As far as I am concerned, the only reason there are such interpretations, that is why you are so accused, even without any substance, is that Nigerians believe that you could stop the crisis with a snap of your fingers, even where constitutionally, it might not be as simple as that. But once they watch as the situation deteriorates daily, they have no other alternative  but to conclude that their president, whom they believe has the powers to stop the problem, is up to something or has a vested interest
Your Excellency, I did not take more than a cursory look at Chief Ogbeh’s letter when I saw it in the newspapers; the reason being that I saw nothing new in it. The proprietary or otherwise of the letter is not my concern here but I believe that the thrust of it had been touched on before by several other Nigerians even in a more vehement, if not vitriolic manner.
Your Excellency, I appeal to you to limit your anger on Ogbeh since, inspite of being the chief executive of the ruling party, he acted human to believe, like the majority of Nigerians, that you hold the ace card to the Anambra crisis. I, myself, am also of that view. As I said earlier, I believe in the contents of your letter which revealed certain things Anambra people, themselves, must have been shocked to hear. The letter exposed both parties. But having got that far, I think what to do, Your Excellency, is to go ahead and bring an end to the crisis. That is what Nigerians, especially Anambrarians, are looking forward to. And that is what you should do. Mr. President, wave the ‘magic wand’.

Let me at this juncture state that I do not support the idea that Mr. President has done nothing, at all, on the Anambra crisis. As I noted earlier, you gave nod to the Wabara committee and more recently constituted the Egwu committee I was touched the day I read in the news that you personally presided over a security meeting you summoned following the three-day mayhem unleashed on t he state, allegedly by one of the factions to the dispute. It is also on record that following that incident; you ordered the restoration of “limited” security to Governor Chris Ngige. This, you did despite the fact that there was a subsisting court order barring the Inspector-General of Police from according Governor Ngige such paraphernalia of office. And when the order was lifted recently, the Inspector-General wasted no time in restoring in full the Governor’s security details. Right now, reports have it that of all the State Governors, Dr. Ngige probably has the highest number of policemen officially attached to him. There is a saying in Igbo that when you praise a man for one accomplishment, he would be encouraged to do more. If Mr. President could do all that, I strongly believe he could do much more, by waving the magic wand.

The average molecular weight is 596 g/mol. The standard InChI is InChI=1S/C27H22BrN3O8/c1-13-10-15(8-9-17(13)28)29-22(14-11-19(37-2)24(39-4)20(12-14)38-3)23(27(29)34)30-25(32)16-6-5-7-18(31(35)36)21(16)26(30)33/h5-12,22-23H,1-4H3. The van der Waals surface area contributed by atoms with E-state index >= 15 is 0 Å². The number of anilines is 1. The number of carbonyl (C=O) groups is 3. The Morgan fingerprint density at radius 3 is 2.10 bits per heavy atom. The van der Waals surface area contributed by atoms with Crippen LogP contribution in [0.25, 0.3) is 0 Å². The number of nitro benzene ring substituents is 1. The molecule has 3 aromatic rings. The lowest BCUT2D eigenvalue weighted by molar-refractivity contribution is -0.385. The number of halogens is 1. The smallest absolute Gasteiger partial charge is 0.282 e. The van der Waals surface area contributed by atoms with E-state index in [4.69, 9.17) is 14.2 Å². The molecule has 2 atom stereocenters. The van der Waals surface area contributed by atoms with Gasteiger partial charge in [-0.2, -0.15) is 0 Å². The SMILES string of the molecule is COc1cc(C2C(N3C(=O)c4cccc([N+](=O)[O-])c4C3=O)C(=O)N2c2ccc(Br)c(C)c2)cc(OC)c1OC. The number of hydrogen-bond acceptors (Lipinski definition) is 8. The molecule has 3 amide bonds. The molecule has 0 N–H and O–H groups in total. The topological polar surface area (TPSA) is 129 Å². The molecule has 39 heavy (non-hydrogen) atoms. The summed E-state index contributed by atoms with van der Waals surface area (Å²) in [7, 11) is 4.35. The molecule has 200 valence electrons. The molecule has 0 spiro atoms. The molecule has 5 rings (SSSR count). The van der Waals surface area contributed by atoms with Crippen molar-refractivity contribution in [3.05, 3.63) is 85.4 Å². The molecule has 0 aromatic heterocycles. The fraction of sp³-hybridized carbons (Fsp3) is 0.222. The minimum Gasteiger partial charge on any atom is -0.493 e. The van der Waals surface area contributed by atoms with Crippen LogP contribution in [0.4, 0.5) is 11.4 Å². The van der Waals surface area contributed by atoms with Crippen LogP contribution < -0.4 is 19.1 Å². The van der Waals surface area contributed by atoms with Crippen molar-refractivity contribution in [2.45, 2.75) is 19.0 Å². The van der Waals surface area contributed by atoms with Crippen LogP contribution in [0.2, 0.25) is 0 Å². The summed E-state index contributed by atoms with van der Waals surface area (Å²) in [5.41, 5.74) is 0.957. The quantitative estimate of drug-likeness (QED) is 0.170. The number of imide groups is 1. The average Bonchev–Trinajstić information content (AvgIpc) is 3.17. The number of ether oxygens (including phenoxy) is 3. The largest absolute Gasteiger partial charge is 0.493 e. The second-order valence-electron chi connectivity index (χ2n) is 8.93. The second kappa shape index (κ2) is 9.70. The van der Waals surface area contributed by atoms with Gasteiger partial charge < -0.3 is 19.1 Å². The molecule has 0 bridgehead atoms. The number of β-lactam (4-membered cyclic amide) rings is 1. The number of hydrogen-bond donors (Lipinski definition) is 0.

Before now, the matter looked as if it was something sacrosanct. But your letter punctured all that. You have demystified the matter by having the courage to publicly say that both parties do not have their hands clean, as per your metaphor of two criminals sharing their loot. I believe that makes the search for a solution easier. Any such solution must be moral and political. It must also be in the context of what the majority of the people of Anambra State in particular want and need-- peace. Happily, you have said over and over again that the problem requires a political and moral solution. This in effect means that something or someone has to give. A political and moral solution is beyond the reach of legal manipulations, time wasting exercise or corruption. It is a solution that is within your ambit and constitutional powers. It is prompt and less painful on the long run. It will bring everlasting peace, fast and embody justice above all. It will be in tandem with the major pegs on your epistle to Chief Audu Ogbeh. Mr. President, in the name of God, act now

Your Excellency, I need not bore you with rhetorics. I believe the ball is in your court. You know what to do. Stop hesitating. To my mind, there must be peace in Anambra at all cost, no matter whose ox is gored. My fear is that if not decisively brought to an end now, politicians in the state will employ the crisis as the basis of their politicking towards 2007; in which case it may never really end till the end of this dispensation of which you are the Chief Superintendent. Sir, I believe you would loath to have a portion of your hand over notes in May 2007, refer to “this intractable crisis in Anambra that has defied solution”. Indeed, my wish for the President and the rest of the over one hundred and thirty million Nigerians whom he leads is that the crisis should not see the new year. And it is not impossible.

As you heed this advice to begin to take urgent and deliberate steps towards resolving the Anambra crisis once and for all, I wish Your Excellency the best.
•Nzeribe is a Senator of the Federal Republic